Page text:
“Benefit self and benefit others, private and public interests are one and the same.”

  • # Sumitomo’s Business Philosophy
  • # Director-General
  • # CSR
Niihama Smelter in 1890 (photo courtesy of Sumitomo Historical Archives)

Jiri-rita, or “Benefit self and benefit others,” is a Buddhist expression that exhorts practitioners to “Receive the merit earned from Buddhist ascetic practices for oneself and for others.” Koushi-ichinyo, or “Private and public interests are one and the same,” succinctly expresses the notion that personal interest and public interest are not in conflict, but one and the same.

Sumitomo’s business “Must benefit the nation and society, and emphasize harmony with the public interest.” For instance, Saihei Hirose, the first Director-General of Sumitomo and architect of the “Besshi industrial revolution,” declared at the time, “I will devote myself to encouragement of new industry and share the benefits with tens of millions of people.” A nation’s wealth belongs to its people, not the government. Sumitomo must not only profit itself, but also share the benefits of industry with the nation’s citizens. Indeed, Hirose opened a smelter in Sobiraki, Niihama, at the foot of Mount Besshi overlooking the Seto Inland Sea, thus laying the foundation for Niihama’s development as an industrial center.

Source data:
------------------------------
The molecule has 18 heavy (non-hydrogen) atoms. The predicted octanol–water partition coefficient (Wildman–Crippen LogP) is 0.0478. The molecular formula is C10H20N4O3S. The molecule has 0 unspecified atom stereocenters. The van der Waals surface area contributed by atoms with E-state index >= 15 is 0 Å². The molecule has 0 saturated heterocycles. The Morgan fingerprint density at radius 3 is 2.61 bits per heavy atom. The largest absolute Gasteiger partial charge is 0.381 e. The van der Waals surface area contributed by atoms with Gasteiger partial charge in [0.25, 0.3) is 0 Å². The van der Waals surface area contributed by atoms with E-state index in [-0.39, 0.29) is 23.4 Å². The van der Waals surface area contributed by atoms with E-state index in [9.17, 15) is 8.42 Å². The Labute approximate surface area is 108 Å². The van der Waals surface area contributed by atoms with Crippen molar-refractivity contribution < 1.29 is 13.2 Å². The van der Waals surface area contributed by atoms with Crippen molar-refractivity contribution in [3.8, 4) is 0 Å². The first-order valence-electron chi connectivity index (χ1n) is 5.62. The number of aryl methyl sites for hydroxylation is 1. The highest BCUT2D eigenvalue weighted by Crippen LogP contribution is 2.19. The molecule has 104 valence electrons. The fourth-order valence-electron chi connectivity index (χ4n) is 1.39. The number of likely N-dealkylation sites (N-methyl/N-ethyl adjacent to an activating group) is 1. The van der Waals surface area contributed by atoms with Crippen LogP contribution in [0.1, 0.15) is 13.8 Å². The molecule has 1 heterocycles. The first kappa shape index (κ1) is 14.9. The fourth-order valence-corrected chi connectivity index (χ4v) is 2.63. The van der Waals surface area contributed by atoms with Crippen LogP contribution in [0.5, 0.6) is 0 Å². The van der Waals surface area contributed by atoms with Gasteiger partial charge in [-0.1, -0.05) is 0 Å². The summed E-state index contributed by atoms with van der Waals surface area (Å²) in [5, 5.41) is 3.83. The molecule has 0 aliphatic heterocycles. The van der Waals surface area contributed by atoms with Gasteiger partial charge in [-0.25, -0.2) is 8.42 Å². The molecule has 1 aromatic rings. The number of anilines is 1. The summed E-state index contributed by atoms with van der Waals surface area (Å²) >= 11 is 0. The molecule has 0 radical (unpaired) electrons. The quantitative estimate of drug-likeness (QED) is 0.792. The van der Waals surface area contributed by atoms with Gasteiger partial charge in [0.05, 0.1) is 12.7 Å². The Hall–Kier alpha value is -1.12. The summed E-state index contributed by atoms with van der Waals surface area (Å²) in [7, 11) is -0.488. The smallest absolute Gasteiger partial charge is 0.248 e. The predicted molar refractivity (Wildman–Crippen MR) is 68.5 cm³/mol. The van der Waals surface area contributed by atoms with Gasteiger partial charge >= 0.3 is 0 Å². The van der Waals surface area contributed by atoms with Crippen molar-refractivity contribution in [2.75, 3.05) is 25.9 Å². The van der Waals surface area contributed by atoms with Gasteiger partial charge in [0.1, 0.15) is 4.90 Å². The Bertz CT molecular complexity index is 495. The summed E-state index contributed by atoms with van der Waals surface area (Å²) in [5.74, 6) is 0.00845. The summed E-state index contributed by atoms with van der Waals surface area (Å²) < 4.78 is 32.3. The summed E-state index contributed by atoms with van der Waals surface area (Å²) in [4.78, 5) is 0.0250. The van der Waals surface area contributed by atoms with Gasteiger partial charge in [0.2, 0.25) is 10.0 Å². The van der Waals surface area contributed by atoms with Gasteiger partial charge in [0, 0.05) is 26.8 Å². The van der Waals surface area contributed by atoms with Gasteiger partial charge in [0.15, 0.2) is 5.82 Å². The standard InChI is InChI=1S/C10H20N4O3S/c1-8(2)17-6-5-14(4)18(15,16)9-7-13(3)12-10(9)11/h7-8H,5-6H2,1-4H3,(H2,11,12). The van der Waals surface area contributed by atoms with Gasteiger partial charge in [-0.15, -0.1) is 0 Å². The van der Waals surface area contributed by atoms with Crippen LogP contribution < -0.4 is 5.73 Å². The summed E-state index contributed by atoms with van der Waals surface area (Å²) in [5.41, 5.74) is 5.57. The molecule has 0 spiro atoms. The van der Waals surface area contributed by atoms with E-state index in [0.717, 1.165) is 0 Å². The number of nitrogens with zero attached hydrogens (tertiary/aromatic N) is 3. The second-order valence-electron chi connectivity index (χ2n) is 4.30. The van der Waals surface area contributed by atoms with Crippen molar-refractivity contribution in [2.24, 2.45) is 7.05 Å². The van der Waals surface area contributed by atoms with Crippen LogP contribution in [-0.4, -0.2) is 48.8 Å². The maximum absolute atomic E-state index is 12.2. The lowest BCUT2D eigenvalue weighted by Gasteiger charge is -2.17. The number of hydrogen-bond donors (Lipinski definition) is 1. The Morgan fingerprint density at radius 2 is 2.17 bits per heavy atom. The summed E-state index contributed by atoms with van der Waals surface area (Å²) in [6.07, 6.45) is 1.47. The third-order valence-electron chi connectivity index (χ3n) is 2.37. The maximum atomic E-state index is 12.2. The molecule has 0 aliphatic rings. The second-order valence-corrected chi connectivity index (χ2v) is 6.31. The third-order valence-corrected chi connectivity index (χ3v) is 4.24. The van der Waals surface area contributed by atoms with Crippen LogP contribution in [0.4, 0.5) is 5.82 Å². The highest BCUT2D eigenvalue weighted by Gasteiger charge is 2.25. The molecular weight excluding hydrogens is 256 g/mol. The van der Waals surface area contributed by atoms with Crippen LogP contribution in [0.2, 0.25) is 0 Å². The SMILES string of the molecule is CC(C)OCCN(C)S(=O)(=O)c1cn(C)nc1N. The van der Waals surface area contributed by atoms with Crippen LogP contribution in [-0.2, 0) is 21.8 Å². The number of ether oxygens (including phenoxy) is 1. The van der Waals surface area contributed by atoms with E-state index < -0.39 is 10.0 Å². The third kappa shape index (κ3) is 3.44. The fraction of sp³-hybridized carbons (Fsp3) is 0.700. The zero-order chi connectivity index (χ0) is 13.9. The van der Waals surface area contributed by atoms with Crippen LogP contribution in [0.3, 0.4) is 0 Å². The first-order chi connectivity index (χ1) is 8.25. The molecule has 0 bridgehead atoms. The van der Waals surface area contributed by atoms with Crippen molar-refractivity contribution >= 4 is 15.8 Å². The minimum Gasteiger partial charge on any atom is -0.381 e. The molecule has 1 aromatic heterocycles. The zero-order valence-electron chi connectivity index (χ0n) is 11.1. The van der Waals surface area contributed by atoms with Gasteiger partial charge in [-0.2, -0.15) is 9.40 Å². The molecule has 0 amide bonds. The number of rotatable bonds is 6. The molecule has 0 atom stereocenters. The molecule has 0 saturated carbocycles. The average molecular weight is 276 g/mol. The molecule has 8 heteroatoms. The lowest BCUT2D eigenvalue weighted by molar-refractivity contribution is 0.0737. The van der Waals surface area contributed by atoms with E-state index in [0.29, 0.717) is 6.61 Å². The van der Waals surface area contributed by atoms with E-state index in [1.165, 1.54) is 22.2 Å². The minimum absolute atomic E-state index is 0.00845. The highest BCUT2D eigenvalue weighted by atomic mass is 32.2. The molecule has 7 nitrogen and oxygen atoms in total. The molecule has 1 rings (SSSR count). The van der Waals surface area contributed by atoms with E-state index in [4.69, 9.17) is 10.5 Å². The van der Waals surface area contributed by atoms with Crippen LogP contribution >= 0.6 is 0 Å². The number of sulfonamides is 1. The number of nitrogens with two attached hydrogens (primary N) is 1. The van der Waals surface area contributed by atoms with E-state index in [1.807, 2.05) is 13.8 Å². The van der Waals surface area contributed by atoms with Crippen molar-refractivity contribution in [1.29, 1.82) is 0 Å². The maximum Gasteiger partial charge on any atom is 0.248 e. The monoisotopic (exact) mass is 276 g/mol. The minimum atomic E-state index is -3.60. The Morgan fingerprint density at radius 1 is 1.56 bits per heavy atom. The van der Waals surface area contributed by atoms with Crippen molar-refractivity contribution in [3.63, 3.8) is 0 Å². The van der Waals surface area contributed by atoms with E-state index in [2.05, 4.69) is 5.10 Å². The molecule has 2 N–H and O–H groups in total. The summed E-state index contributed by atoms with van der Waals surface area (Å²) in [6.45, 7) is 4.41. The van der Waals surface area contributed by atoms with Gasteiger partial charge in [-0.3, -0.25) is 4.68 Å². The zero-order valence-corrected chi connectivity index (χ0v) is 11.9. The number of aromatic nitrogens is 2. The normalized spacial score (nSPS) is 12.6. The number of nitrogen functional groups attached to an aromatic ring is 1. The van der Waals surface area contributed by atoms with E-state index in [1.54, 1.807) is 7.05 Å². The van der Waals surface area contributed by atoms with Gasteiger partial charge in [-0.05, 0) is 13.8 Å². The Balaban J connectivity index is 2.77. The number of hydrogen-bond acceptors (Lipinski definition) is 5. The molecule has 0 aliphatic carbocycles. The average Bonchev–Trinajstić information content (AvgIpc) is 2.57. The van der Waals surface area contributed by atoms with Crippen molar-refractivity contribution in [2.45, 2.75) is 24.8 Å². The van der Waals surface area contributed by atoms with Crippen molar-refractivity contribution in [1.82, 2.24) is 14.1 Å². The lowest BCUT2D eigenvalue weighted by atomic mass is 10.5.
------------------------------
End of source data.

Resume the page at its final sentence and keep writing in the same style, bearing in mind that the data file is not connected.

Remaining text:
Teigo Iba, the second Director-General of Sumitomo, adopted the policy that “Sumitomo’s business must benefit the nation and society as well as Sumitomo itself,” and Masaya Suzuki, his successor, declared, “I will put virtue first, and profit second. I aim to gain profit through virtue.”

These convictions and principles remain evident in Sumitomo’s CSR activities today. The corporate posture of shouldering responsibility for business activities and endeavoring to benefit society has been handed down from generation to generation since the days of the Besshi Copper Mines.